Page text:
Planning your finances

Good money management can mean living within your means to saving for short and long-term goals, to having a realistic plan to pay off your debts. Start with a money healthcheck to give you an idea of how your finances stack up.


Getting on top of your finances can be daunting. Doing a budget is a great way to start. Record the money you have coming in (like your salary or wages, pensions or benefits) and payments that you make (such as rent or mortgage, insurance and Council Tax as well as living expenses and regular and irregular spending) and you will get a better picture of your finances.

If you’re spending more than you earn, look more closely at what you’re spending money on and what you can cut back. Even small amounts such as money for sandwiches at lunchtime can add up.

If you have loans or owe money on credit cards it usually makes sense to pay off the debt that charges the highest rate of interest first.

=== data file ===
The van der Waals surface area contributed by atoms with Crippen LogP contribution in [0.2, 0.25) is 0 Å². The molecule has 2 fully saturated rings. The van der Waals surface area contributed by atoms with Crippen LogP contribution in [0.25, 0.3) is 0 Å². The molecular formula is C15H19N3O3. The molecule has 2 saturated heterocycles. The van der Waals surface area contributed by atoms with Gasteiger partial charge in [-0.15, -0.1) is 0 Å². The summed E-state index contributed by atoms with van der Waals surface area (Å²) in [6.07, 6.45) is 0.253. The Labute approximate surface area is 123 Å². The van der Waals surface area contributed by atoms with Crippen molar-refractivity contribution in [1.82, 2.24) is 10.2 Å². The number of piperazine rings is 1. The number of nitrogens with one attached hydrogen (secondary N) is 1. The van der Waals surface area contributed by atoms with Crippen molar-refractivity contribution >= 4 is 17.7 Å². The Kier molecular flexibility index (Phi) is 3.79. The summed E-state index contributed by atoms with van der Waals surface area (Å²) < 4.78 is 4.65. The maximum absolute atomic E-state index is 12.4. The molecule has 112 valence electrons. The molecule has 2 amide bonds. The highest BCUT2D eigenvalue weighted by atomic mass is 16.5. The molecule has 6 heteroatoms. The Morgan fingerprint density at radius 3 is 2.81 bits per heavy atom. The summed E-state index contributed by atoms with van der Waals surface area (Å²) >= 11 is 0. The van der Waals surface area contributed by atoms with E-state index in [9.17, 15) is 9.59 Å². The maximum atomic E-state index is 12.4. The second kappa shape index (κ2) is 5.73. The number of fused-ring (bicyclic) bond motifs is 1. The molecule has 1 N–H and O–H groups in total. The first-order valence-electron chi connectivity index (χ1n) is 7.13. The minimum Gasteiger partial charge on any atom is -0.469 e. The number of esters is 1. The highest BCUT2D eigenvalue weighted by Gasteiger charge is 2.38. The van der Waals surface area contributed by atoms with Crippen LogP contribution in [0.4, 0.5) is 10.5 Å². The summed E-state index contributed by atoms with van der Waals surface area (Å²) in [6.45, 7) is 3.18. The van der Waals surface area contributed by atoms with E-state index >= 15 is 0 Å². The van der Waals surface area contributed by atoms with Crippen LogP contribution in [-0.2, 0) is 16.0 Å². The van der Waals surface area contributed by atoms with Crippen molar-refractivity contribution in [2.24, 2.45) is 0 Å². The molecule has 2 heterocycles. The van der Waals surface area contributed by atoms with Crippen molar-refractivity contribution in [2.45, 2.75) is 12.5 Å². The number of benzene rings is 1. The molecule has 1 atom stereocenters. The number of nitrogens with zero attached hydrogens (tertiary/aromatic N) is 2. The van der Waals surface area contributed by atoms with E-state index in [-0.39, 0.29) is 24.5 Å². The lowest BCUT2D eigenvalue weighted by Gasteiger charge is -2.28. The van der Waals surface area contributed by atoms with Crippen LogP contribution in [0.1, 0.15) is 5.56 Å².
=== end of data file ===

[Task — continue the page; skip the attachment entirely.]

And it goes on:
You may find it hard to get motivated about saving, but it’s easier if you set a goal. Rather than thinking about the money you are setting aside each month, you can focus on what you will be able to do once you’ve reached your goal. Your first step is to have some emergency savings – money to fall back on if you have an emergency, such as a heating boiler breakdown or if you couldn’t work for a while.

Getting started

You may feel that you need to speak to a professional about your personal finances. We have the largest database in the UK of professional financial advisers who are all members of the Personal Finance Society, which means that they have committed to higher standards of professionalism and code of professional ethics. 


Budget Planner

Use this planner to work out how much money you have coming in and what you’re spending it on.

Managing your money

This guide will help you budget and help you make the most of your money.

Managing your money using the jam-jar approach

Everyday costs soon add up. See how much you could save by taking lunch to work.